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The first step in assessing the potential of a carbon project associated with degraded habitat improvement is to conduct a feasibility study. Feasibility studies will evaluate the potential of using different carbon methodologies within the project area and for the project to generate issued carbon credits on the Verra Standard.  

  1. Evaluate the potential for using management-based carbon project methodologies such as VM0032 and VM0042 plus avoided conversion of habitat methodologies such in the context of the new Reserve Management Plan, such as VM0009

  2. Assess whether the project design meets applicability conditions of methodologies and additionality requirements of VCS Standard 4.0 

  3. Model assessment to determine the potential carbon removals on a per hectare basis that can reasonably be achieved by improved land management practices based on information obtained via a literature review. Using a modeling approach is likely necessary to allow credit issuance soon after the project start date, because rangeland soils typically require 5-10 years to measure significant changes in soil carbon. Soil carbon models take climate data, reported grazing history, and known properties of herbaceous plants in shrub dominated ecosystems (baseline conditions) and of perennial grasses that are likely to recover during the project lifetime (project scenario) to estimate annual removals of greenhouse gases that will result from improved land management practices.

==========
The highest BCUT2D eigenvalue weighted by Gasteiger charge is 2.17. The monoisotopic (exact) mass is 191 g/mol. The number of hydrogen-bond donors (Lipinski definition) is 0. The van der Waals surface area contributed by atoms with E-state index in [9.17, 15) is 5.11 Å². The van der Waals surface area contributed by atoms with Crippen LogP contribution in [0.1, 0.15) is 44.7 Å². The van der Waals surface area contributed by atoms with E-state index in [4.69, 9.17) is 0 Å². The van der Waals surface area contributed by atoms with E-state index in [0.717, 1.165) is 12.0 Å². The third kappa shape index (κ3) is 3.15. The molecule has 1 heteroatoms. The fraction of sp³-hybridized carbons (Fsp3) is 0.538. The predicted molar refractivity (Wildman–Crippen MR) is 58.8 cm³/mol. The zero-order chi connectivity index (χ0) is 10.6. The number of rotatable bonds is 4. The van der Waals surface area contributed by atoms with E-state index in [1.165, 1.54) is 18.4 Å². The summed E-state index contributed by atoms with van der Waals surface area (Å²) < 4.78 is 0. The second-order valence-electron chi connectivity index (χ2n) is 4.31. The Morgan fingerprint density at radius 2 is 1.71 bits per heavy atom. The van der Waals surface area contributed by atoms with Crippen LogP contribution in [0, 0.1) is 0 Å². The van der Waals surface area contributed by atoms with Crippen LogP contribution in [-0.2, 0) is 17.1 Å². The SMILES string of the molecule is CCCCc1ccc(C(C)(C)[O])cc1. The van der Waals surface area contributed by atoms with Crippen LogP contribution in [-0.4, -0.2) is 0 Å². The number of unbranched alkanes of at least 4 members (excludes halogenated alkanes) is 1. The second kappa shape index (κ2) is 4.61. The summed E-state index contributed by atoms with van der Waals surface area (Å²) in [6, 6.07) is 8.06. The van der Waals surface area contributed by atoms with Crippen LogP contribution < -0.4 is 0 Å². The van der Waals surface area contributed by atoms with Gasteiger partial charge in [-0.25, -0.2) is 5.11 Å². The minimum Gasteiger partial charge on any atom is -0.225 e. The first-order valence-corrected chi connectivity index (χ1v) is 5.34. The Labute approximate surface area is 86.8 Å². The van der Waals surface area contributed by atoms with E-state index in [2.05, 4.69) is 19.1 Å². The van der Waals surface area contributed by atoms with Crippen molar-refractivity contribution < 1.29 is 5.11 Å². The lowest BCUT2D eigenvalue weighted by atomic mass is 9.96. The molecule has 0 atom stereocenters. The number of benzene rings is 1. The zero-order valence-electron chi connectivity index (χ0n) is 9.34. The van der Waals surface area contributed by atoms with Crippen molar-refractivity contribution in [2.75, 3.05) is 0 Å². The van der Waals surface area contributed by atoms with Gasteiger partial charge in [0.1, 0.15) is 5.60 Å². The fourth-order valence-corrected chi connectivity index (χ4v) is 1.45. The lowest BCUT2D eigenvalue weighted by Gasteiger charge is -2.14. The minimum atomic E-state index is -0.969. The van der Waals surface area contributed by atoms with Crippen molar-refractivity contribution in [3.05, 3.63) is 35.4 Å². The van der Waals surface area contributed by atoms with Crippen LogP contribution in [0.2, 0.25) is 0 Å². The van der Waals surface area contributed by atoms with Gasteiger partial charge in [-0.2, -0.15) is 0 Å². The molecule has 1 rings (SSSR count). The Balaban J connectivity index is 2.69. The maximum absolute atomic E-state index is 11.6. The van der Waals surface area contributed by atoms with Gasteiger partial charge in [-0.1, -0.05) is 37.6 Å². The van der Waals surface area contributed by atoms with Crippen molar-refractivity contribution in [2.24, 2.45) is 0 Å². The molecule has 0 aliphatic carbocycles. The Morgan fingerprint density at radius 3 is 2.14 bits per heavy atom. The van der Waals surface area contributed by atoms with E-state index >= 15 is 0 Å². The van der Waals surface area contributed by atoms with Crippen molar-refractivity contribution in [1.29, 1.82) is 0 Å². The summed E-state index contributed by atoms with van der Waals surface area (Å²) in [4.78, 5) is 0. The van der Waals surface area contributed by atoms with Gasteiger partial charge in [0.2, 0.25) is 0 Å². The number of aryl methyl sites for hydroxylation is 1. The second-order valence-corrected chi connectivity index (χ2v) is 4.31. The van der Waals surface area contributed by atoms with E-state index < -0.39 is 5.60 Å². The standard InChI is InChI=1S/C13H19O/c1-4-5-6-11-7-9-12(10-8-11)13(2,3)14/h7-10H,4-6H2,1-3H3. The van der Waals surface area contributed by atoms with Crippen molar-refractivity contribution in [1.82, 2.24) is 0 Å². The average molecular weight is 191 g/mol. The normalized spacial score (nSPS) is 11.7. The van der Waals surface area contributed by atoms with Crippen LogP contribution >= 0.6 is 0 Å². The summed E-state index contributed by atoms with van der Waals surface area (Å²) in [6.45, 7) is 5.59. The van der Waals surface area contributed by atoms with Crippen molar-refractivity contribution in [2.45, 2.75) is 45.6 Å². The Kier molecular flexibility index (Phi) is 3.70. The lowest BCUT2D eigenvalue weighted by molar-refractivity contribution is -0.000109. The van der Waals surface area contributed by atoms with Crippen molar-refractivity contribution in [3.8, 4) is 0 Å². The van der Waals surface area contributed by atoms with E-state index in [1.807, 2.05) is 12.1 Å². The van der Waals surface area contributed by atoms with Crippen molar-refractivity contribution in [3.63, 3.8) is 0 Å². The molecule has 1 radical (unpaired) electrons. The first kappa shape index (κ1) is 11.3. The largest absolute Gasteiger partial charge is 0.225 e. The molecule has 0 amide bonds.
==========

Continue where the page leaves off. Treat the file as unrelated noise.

A feasibility study was conducted for the Chyulu Hills REDD+ Project, which aims to protect the Chyulu Hills landscape, its forests, woodlands, savannahs, wetlands, springs, and its wild populations of Africa’s best known animals – lions, cheetahs, wild dogs, rhinos, elephants, and various antelopes. 

A feasibility study was conducted for Biocarbon Partners to demonstrate how to add fire and grazing management into existing REDD+ projects. These efforts intended to focus on assessing the value of multiple carbon pools on one project.

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